Bargaining over Treatment Choice under Disagreement
A group of experts with different prior beliefs must make a collective decision over the choice of a treatment or policy. We propose a model where such disagreements are resolved through bargaining. We show that, when the outcome is determined according to the Nash bargaining solution, the collective decision is made as if a planner maximized expected utility with respect to a ``compromise belief'' that places greater weight on the more pessimistic experts. In interesting classes of environments, bargaining leads to an inefficient use of information in a strong sense: experts receive a lower payoff in every state, and thus for any prior belief. This inefficiency takes the form of under-reaction to information. We connect these findings to speculative betting and to the admissibility of statistical decision procedures.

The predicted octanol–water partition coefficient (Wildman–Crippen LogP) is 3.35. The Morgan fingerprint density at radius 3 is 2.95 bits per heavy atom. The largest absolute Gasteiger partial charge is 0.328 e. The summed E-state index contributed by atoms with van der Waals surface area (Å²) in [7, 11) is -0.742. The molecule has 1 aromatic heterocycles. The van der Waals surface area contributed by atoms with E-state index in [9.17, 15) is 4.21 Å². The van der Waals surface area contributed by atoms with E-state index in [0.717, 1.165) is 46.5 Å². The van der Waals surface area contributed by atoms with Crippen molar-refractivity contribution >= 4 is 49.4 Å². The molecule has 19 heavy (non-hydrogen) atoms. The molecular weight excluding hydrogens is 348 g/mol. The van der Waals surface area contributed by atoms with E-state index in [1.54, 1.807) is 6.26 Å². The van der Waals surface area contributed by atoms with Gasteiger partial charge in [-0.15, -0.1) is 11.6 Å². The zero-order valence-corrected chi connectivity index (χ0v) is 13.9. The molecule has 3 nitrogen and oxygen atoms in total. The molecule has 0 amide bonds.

Nabil Al-Najjar, Robert Gary-Bobo
Al-Najjar, Nabil, and Robert Gary-Bobo. 2019. Bargaining over Treatment Choice under Disagreement.